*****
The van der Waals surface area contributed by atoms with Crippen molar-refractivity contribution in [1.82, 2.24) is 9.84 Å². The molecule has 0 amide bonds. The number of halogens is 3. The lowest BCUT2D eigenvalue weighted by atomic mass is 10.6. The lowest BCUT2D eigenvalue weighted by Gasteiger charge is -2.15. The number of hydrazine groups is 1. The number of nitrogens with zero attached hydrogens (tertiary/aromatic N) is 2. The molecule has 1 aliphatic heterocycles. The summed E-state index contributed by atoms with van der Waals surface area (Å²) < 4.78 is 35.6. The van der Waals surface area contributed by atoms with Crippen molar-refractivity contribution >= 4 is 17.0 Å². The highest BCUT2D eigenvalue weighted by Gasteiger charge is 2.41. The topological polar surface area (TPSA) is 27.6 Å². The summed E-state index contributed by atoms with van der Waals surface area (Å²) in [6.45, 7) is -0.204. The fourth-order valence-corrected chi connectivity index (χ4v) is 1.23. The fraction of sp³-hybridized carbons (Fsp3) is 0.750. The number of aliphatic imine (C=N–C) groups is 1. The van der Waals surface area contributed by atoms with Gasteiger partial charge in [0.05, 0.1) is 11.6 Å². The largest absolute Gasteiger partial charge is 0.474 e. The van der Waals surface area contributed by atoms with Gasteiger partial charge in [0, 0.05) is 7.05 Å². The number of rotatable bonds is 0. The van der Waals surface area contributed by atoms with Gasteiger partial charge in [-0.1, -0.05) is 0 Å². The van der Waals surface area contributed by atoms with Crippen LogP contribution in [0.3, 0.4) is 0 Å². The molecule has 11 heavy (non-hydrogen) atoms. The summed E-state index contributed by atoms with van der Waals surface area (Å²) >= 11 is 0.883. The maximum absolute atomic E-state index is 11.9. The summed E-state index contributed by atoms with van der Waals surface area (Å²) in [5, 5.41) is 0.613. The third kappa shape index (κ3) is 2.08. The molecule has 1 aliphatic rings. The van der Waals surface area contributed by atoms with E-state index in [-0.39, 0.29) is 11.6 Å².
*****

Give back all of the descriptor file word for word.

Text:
The van der Waals surface area contributed by atoms with Crippen molar-refractivity contribution in [1.82, 2.24) is 9.84 Å². The molecule has 0 amide bonds. The number of halogens is 3. The lowest BCUT2D eigenvalue weighted by atomic mass is 10.6. The lowest BCUT2D eigenvalue weighted by Gasteiger charge is -2.15. The number of hydrazine groups is 1. The number of nitrogens with zero attached hydrogens (tertiary/aromatic N) is 2. The molecule has 1 aliphatic heterocycles. The summed E-state index contributed by atoms with van der Waals surface area (Å²) < 4.78 is 35.6. The van der Waals surface area contributed by atoms with Crippen molar-refractivity contribution >= 4 is 17.0 Å². The highest BCUT2D eigenvalue weighted by Gasteiger charge is 2.41. The topological polar surface area (TPSA) is 27.6 Å². The summed E-state index contributed by atoms with van der Waals surface area (Å²) in [6.45, 7) is -0.204. The fourth-order valence-corrected chi connectivity index (χ4v) is 1.23. The fraction of sp³-hybridized carbons (Fsp3) is 0.750. The number of aliphatic imine (C=N–C) groups is 1. The van der Waals surface area contributed by atoms with Gasteiger partial charge in [0.05, 0.1) is 11.6 Å². The largest absolute Gasteiger partial charge is 0.474 e. The van der Waals surface area contributed by atoms with Gasteiger partial charge in [0, 0.05) is 7.05 Å². The number of rotatable bonds is 0. The van der Waals surface area contributed by atoms with Gasteiger partial charge in [-0.1, -0.05) is 0 Å². The van der Waals surface area contributed by atoms with Crippen LogP contribution in [0.3, 0.4) is 0 Å². The molecule has 11 heavy (non-hydrogen) atoms. The summed E-state index contributed by atoms with van der Waals surface area (Å²) >= 11 is 0.883. The maximum absolute atomic E-state index is 11.9. The summed E-state index contributed by atoms with van der Waals surface area (Å²) in [5, 5.41) is 0.613. The third kappa shape index (κ3) is 2.08. The molecule has 1 aliphatic rings. The van der Waals surface area contributed by atoms with E-state index in [-0.39, 0.29) is 11.6 Å².